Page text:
After being out for most of September with mild, yet nagging, COVID, October has been quite the experience.

I’m more of a humanist now than I was in the summer. This is mostly because the symptoms of despair that came from my bout of COVID led to a timely enlightenment. Even if the catharsis proves beneficial, I wouldn’t wish that level of despair on my worst enemies. I spent the recovery time serenading myself to oldies, like the delightfully verbose song, “Along Comes Mary” by the Association.

The despair cultivated itself into true enlightenment when I returned to community college.

Stepping on campus again induced an overwhelming dose of familiarity. In those long two weeks I was gone, nothing had changed– except me.

That one pretty girl with curly hair was there again. A fellow writer of roughly the same age was still clacking away on a typewriter that outdated him. I reunited with our curious generation, such as the girl who asked our stats teacher if he would lick an orca on the basis of its appealing texture.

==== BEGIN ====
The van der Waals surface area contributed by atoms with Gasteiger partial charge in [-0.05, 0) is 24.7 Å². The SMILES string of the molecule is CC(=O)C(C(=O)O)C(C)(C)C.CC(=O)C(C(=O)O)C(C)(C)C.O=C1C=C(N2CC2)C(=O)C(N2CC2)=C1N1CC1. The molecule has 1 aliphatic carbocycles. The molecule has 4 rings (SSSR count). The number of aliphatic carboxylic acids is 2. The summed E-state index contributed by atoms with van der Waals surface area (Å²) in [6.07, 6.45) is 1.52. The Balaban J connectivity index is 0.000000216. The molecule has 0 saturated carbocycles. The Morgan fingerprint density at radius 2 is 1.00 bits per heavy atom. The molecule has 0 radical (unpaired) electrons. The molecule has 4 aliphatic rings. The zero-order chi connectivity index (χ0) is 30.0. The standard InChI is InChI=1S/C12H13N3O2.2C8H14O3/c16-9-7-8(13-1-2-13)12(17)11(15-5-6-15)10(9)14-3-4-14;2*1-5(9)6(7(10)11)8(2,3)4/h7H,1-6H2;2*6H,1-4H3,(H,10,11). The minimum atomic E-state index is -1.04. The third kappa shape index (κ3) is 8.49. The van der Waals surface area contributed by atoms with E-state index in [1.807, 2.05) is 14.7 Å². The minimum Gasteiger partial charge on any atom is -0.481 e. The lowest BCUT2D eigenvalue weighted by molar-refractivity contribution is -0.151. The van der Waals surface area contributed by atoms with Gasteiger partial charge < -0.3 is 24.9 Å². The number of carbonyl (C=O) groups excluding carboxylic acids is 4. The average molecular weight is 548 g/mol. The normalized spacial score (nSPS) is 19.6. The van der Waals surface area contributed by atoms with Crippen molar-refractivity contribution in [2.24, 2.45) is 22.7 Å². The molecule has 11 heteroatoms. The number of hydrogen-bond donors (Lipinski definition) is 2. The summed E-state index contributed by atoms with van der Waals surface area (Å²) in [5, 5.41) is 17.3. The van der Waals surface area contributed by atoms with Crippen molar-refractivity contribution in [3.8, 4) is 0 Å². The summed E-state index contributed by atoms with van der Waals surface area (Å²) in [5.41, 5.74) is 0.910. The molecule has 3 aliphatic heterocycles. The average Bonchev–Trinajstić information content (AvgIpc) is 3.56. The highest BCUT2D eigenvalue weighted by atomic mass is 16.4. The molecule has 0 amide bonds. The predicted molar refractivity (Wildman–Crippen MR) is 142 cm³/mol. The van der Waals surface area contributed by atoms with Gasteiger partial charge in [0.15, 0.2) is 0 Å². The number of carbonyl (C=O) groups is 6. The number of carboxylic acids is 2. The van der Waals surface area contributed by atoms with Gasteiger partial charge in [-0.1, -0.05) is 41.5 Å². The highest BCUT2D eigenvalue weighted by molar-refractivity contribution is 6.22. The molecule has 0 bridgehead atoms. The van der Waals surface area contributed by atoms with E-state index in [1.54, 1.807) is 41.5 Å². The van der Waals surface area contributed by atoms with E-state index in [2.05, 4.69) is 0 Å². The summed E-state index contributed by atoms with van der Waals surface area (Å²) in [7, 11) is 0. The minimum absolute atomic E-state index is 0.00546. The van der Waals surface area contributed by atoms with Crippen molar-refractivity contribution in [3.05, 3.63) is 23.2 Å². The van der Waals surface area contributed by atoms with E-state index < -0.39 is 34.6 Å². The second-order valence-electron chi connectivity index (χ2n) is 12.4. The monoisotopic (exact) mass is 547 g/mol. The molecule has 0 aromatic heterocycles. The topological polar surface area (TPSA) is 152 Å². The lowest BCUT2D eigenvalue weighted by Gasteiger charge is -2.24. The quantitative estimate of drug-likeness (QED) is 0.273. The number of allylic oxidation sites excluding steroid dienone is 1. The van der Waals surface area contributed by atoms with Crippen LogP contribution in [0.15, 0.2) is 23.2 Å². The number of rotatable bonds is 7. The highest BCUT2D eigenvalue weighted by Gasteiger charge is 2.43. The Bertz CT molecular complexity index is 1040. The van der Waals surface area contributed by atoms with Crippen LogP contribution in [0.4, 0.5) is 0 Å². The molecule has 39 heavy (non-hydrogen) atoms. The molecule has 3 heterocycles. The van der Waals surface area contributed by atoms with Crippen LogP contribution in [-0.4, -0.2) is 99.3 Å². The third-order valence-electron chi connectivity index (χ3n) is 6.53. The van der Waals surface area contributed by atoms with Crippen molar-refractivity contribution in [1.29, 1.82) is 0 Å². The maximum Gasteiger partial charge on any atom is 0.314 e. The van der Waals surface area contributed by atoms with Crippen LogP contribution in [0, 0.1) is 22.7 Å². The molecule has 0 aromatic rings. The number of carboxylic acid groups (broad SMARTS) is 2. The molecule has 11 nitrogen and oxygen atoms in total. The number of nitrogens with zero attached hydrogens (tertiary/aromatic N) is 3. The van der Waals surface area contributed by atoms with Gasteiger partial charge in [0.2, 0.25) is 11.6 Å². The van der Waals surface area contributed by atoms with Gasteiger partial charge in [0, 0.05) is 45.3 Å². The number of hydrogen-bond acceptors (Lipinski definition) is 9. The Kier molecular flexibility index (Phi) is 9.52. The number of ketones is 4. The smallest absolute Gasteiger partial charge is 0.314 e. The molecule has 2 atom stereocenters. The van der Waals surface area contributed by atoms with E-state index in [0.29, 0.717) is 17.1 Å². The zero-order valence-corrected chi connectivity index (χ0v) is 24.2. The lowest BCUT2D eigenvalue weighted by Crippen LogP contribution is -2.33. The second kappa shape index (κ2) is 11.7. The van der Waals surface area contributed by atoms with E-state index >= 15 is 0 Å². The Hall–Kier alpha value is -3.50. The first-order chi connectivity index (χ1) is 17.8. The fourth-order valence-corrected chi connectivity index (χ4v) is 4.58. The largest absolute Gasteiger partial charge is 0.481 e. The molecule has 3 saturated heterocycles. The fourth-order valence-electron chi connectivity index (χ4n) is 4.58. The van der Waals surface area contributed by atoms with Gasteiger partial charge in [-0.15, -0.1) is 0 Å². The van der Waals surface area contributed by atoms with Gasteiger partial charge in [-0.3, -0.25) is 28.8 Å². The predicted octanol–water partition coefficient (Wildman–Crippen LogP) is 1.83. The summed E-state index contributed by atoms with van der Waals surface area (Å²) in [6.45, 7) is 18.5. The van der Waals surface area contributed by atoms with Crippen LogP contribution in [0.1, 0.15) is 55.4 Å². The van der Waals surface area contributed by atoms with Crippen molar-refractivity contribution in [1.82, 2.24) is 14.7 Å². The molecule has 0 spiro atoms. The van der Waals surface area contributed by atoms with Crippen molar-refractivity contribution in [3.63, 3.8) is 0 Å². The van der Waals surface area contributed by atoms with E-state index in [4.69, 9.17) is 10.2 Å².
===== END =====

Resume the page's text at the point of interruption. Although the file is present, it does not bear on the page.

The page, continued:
Best of all, the communal nature of the place didn’t blow away with the autumn leaves during my absence.

The high point of my return to college life came in the form of a conversation with a professor that took place on a bench overlooking a gravel patch for auxiliary parking, with trees in the background swaying with that trademark Los Banos wind. It was a rather beautiful sight– beautiful in its unceremonious palette.

Little was said in the conversation, but the mere presence of another voice, especially one that wasn’t coughing, made me overcome with emotion. Subsequent conversations with him helped me think and express myself more clearly, through his empathy and eloquence.

As the Dodgers ended their season with a whimper, I am left with the emotional malaise that comes with the uncertainty bound by boredom: the “Now what?” feeling that spreads like disease among the young and bored.

If nothing else, I have a place to go five times a week that provides an indescribable kind of sustenance. The kind of place that takes the question of “Now what?” as a challenge– a challenge to provide knowledge and the opportunity for growth, wrapped in a warm, metaphorical blanket of comfort and familiarity.

Jonathan Simione